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Discussion Starter · #1 ·
thought this might be useful to post here;
The new car tax system isn't being phased in gradually, from October 1st 2014 you'll no longer need to display a road tax disc on your car windscreen.
Even if you have time left to run on your car tax, the little disc can be removed and binned, framed for posterity or disposed of in a burning longboat on the garden pond, whatever you feel is appropriate.
This doesn't mean you don't have to pay car tax though. The DVLA will send you a reminder when your road tax is up for renewal in the time-honoured fashion, you can then pay your road tax online, over the phone or at the Post Office.
The road tax price bands will remain the same, as will the existing options of paying for 12 or 6 months tax upfront but from November 1st there will be the option of paying your car tax monthly. This new monthly option arrives in tandem with the facility to pay your road tax by Direct Debit.
Drivers paying in monthly instalments from their bank accounts will be subject to a 5% surcharge on top of the road tax price itself. That's less than the 10% that's added when you pay for six months tax, an option currently used by 23% of motorists. Only the one-off annual payment comes with no extra charges.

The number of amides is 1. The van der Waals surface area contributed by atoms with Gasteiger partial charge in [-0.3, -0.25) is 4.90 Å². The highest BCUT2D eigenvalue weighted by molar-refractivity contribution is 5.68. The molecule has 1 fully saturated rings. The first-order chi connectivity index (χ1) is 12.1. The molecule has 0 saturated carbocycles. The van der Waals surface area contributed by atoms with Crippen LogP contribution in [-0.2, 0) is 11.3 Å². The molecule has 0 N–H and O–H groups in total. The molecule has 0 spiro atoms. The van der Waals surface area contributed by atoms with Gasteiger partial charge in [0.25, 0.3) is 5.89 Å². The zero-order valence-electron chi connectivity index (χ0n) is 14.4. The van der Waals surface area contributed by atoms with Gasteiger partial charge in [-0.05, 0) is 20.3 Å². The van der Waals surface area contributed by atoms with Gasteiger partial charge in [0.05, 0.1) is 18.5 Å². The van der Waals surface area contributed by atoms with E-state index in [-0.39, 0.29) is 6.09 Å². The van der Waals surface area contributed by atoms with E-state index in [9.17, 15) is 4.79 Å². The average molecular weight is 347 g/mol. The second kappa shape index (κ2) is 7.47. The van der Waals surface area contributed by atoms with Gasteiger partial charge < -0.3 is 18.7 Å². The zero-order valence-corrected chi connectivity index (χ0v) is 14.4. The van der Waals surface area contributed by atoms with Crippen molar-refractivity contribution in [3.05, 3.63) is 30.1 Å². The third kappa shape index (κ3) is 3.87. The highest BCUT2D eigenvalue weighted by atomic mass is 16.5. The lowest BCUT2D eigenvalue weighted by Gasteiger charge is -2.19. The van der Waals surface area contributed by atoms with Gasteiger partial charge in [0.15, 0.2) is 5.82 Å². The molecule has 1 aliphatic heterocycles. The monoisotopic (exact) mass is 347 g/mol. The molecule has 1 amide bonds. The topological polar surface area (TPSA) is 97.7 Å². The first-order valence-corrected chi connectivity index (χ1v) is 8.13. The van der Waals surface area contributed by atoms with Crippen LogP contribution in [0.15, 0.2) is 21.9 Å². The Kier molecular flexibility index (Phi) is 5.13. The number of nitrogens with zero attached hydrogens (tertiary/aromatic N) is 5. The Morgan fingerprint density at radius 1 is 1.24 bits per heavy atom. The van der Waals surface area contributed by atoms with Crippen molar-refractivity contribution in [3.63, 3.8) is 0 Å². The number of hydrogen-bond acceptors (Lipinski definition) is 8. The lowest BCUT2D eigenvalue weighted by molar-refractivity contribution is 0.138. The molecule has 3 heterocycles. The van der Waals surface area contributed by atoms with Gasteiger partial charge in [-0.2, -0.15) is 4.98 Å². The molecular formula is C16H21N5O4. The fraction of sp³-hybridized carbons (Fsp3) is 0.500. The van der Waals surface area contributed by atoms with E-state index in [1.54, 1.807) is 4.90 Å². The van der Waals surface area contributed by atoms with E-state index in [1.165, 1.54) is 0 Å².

The key advantage of paying your car tax by Direct Debit is that the DVLA will continue taking the payments until you tell them to stop. It means that you'll no longer need to remember to renew your car tax, it'll just happen and you can get on with more exciting stuff - like remembering your MOT.

What happens to your road tax when you sell your car?
Under the new car tax system, the process of selling your car will change. Any remaining road tax will not transfer to the new owner with the vehicle.
Instead, the seller will be able to get a road tax refund on any tax remaining on the vehicle, while the buyer will have to pay to re-tax the car.
The tax refund on a sold car will be sent automatically when the DVLA receives notification that the car has been sold, scrapped, exported or taken off the road with a Statutory Off Road Notification (SORN).
 
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